The Medical Council’s poor defence of its decision to remove ban on doctors killing patients

Dr Suzanne Crowe, President of the Irish Medical Council (IMC), appeared before the Oireachtas Committee on Assisted Dying on Tuesday and defended their extremely controversial decision to remove the prohibition on doctors deliberately ending a patient’s life from the Council’s ethical code.

She denied the charge that the move helps pave the way for euthanasia and asserted that the organisation has no position on the committee’s work as it falls outside the Council’s direct remit. But a body like the IMC ought to have a position on the deliberate killing of patients, surely? Why is the old prohibition no longer in the ethics code? Certanly the IMC agrees that the law can be unethical and can’t blindly follow it in all cases?  She also admitted that the Council had not widely consulted doctors before it made the huge changes.

In the 2024 revision of the Guide to Professional Conduct and Ethics, the Medical Council made several alterations from the previous edition, including the removal of the phrase: “You must not take part in the deliberate killing of a patient.” Dr. Crowe explained that this change has misinterpreted, emphasising that the guide still mandates doctors to comply and operate within the law. But is this sufficient?

This decision has attracted criticism from several hundred doctors and also from Bishop Kevin Doran.

Senator Ronan Mullen queried Dr. Crowe about the rationale and process behind this significant change. She responded that the Council’s aim is to provide principles-based guidance rather than a legal code, suggesting that the specific line about not participating in deliberate killing was inconsistent with this approach. She also noted that references to specific treatments, such as assisted reproduction and ionising radiation, were removed to align more with conceptual rather than case-based guidance.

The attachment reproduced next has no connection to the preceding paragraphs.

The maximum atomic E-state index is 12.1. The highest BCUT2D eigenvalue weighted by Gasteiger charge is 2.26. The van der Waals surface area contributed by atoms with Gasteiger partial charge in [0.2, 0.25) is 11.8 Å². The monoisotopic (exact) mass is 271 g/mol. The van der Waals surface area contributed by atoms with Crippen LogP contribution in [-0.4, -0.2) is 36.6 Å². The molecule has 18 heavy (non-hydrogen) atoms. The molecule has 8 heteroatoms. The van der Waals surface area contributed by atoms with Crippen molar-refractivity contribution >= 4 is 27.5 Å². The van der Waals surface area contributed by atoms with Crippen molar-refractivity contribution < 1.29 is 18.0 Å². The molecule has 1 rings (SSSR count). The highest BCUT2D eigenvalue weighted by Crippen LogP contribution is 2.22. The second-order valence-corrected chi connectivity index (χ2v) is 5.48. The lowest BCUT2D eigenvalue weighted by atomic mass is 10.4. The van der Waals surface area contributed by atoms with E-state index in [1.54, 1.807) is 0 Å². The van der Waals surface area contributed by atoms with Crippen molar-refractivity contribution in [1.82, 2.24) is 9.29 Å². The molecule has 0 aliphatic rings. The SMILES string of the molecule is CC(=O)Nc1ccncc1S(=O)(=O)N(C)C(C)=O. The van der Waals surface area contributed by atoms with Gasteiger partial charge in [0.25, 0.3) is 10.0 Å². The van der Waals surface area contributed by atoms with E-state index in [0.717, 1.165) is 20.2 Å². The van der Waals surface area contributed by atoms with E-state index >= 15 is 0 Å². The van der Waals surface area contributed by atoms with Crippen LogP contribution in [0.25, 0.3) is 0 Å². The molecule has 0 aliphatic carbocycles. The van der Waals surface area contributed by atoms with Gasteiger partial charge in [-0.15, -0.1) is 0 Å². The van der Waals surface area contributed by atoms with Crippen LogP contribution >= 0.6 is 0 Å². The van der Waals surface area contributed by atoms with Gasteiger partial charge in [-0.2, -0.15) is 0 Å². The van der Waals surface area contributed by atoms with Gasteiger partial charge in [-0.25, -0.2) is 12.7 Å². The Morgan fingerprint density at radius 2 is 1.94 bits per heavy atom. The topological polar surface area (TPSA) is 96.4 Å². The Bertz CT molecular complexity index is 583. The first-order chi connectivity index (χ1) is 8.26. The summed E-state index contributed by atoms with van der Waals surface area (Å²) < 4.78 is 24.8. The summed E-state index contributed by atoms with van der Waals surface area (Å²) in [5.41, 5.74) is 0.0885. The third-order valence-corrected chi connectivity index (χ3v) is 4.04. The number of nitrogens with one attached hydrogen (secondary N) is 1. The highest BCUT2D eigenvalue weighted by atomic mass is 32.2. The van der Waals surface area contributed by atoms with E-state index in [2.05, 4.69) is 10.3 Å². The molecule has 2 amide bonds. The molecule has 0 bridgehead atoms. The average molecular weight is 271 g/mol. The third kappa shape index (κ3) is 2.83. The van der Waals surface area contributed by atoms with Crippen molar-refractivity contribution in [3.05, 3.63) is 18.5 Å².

However, the removal of the prohibition on killing patients is not about specific treatments but relates to a fundamental principle of medical ethics that dates back to Hippocrates’ obligation “First, do no harm.” This foundational ethical tenet, emphasising healing over harming, has been a consistent feature in previous editions of the Medical Council’s code.

The deletion of such a significant ethical principle seemed to lack substantial justification, which Dr. Crowe appeared unable to provide. She admitted that while there was no specific consultation on this particular issue, there was a broader consultation on the overall content of the guide, although many doctors appear to have been unaware it was even taking place.

British ethicist David Albert Jones has observed that the new guide contains eight paragraphs on patient privacy protection, highlighting the depth of consideration given to certain aspects of medical ethics while seemingly overlooking the profound implications of removing a long-standing ethical principle from the Medical Council guide.

You would have to assume that if the law told doctors to violate patient privacy, the Council would object and denounce the law as unethical. This makes the removal of the prohibition on doctors killing patients all the more disturbing.